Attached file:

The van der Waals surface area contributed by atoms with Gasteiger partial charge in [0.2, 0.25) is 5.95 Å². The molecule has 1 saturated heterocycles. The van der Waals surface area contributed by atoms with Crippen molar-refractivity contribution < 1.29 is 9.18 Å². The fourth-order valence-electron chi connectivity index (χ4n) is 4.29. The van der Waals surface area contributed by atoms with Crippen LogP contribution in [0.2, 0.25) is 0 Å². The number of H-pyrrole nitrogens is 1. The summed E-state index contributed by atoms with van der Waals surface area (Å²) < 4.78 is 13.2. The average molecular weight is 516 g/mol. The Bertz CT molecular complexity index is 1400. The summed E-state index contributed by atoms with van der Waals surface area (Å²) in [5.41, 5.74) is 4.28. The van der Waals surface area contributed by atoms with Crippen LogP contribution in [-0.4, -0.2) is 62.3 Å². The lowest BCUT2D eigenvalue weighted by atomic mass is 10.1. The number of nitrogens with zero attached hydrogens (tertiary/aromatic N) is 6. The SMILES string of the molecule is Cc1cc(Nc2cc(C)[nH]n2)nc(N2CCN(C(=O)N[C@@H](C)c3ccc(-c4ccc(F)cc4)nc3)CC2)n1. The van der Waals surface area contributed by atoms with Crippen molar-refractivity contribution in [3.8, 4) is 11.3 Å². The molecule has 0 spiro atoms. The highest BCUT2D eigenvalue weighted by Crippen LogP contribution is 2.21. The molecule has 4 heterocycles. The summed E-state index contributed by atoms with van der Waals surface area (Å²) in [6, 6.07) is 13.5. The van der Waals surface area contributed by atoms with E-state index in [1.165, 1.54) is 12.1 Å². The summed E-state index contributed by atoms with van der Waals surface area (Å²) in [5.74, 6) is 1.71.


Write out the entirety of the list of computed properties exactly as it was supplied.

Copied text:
The van der Waals surface area contributed by atoms with Gasteiger partial charge in [0.2, 0.25) is 5.95 Å². The molecule has 1 saturated heterocycles. The van der Waals surface area contributed by atoms with Crippen molar-refractivity contribution < 1.29 is 9.18 Å². The fourth-order valence-electron chi connectivity index (χ4n) is 4.29. The van der Waals surface area contributed by atoms with Crippen LogP contribution in [0.2, 0.25) is 0 Å². The number of H-pyrrole nitrogens is 1. The summed E-state index contributed by atoms with van der Waals surface area (Å²) < 4.78 is 13.2. The average molecular weight is 516 g/mol. The Bertz CT molecular complexity index is 1400. The summed E-state index contributed by atoms with van der Waals surface area (Å²) in [5.41, 5.74) is 4.28. The van der Waals surface area contributed by atoms with Crippen LogP contribution in [-0.4, -0.2) is 62.3 Å². The lowest BCUT2D eigenvalue weighted by atomic mass is 10.1. The number of nitrogens with zero attached hydrogens (tertiary/aromatic N) is 6. The SMILES string of the molecule is Cc1cc(Nc2cc(C)[nH]n2)nc(N2CCN(C(=O)N[C@@H](C)c3ccc(-c4ccc(F)cc4)nc3)CC2)n1. The van der Waals surface area contributed by atoms with Crippen molar-refractivity contribution in [3.8, 4) is 11.3 Å². The molecule has 0 spiro atoms. The highest BCUT2D eigenvalue weighted by Crippen LogP contribution is 2.21. The molecule has 4 heterocycles. The summed E-state index contributed by atoms with van der Waals surface area (Å²) in [6, 6.07) is 13.5. The van der Waals surface area contributed by atoms with E-state index in [1.165, 1.54) is 12.1 Å². The summed E-state index contributed by atoms with van der Waals surface area (Å²) in [5.74, 6) is 1.71.